Feast of Mary, Mother of God

In his 2002 homily for today’s feast, Pope John Paul II said:  “If Jesus is Life, Mary is the Mother of Life. If Jesus is Hope, Mary is the Mother of Hope. If Jesus is Peace, Mary is the Mother of Peace, Mother of the Prince of Peace. Entering the New Year, let us ask this holy Mother to bless us. Let us ask Her to give us Jesus, our full Blessing, in whom the Father blessed all history once and for all, making it become the history of salvation.”

He identified in these few words the relationship between Mary and Christ for what it is, the axis of our salvation. He is God-made-man and she is the woman that God made to be the Mother of his Son here on earth. She is the sinless one who could say “yes” to the whole of God’s plan and open up all of the possibilities that this contains, while we usually fight it.

This tension is beautifully sustained throughout all of the mysteries of the Rosary, especially now that John Paul II has added the Luminous Mysteries (Baptism in Jordan, Marriage at Cana, Proclamation of the Kingdom, Transfiguration, Institution of the Eucharist). These fit between the Joyful Mysteries (Annunciation, Visitation, Nativity, Presentation, Finding in the Temple) and the Sorrowful Mysteries (Agony in the Garden, Scourging at the Pillar, Carrying of the Cross, Crucifixion, Death) in the events of the life of Jesus himself.

The events of Jesus’ life are the history of our salvation that then continues in the Glorious Mysteries (Resurrection, Ascension, Descent of the Holy Spirit, the Assumption, and the Coronation of Our Blessed Lady). All through these mysteries, we are praying two scriptural prayers the Our Father, taught us by Christ Himself, and the Hail Mary, based on the appearance of the angel Gabriel and the words of Mary’s visit with Elizabeth.

The whole purpose of this beautiful cycle of prayer is to walk with Jesus as his mother did. This is not following a hero, like admiring a basketball player. This following means cooperating with the Spirit of Christ in his Church so that we become like him. Vatican II said:  “Christ, the final Adam, by the revelation of the mystery of the Father and His love, fully reveals man to man himself and makes his supreme calling clear.”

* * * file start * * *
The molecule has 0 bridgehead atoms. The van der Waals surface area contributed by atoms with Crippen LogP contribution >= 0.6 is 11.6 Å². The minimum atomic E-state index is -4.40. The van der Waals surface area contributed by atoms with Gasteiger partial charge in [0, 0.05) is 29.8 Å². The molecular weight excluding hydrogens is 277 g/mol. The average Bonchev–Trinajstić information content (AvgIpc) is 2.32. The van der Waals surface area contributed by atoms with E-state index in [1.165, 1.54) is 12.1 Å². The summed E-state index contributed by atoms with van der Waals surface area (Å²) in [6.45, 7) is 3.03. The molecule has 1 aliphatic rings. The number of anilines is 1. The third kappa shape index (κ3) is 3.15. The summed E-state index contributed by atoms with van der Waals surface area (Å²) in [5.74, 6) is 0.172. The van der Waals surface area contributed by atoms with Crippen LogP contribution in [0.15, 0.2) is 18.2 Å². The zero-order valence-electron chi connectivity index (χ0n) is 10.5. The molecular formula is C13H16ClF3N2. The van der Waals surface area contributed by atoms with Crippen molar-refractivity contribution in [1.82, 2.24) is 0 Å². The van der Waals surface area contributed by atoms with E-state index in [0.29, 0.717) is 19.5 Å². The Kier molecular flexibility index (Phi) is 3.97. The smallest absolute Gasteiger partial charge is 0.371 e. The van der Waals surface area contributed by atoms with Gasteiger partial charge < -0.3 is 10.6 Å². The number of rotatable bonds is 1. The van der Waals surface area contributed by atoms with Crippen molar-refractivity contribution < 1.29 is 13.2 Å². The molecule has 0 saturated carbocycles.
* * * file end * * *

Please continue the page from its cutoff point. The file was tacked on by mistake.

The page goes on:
In walking with Jesus we come to our full humanity which is humanity united to God and living out that unity day by day. Mary exemplified this life of unity.

            The Virgin in Prayer by Giovanni Battista Salvi (c. 1645)

We celebrate Mary under the title of Mother of God at the beginning of the calendar year as a way of firmly establishing the Christian coordinates as the map for our whole life during the coming year. The map does not come from materialism (I gotta have more this year!), from Thomas Hobbes (I must dominate more people this year!), or from self-indulgence (Life is about indulgence!). This map comes from the one who created us and so may be trusted to know what best elevates us to our fullest existence.

This full existence starts here in the Church community because, “the baptized, by regeneration and the anointing of the Holy Spirit, are consecrated as a spiritual house and a holy priesthood, in order that through all those works which are those of the Christian man they may offer spiritual sacrifices and proclaim the power of Him who has called them out of darkness into His marvelous light.” (Vatican II)

The Feast of Mary Mother of God clearly founds the year, so to speak, as a time of growth in following Jesus Christ in his community, since of course we cannot go it alone. This is an exercise in the virtue of hope, the grace of Christian hope. In Benedict XVI’s words:  “Paul reminds the Ephesians that before their encounter with Christ they were ‘without hope and without God in the world.’” (Eph 2:12).

Of course, Paul knew they had had gods, he knew they had had a religion, but their gods had proved questionable, and no hope emerged from their contradictory myths. Notwithstanding their gods, they were “without God” and consequently found themselves in a dark world, facing a dark future.”

Now that we have received the Spirit of Jesus Christ, we have the coming year to immerse ourselves in Jesus’ life. This is not some “dark future,” this is a year of grace, given to us as a gift.

This grace is not some kind of ho-hum nice feeling. It is the expanding of the spiritual envelope of our life. John Henry Newman explained something in one of his meditations on Mary:

How great a holiness was Mary’s, seeing she could endure the presence of an angel, whose brightness smote the holy prophet Daniel even to fainting and almost to death; and secondly, since she is so much holier than that angel, and we so much less holy than Daniel, what great reason we have to call her the Virgo Admirabilis, the Wonderful, the Awful Virgin, when we think of her ineffable purity!

This is the transforming power of grace. This makes for a Happy New Year.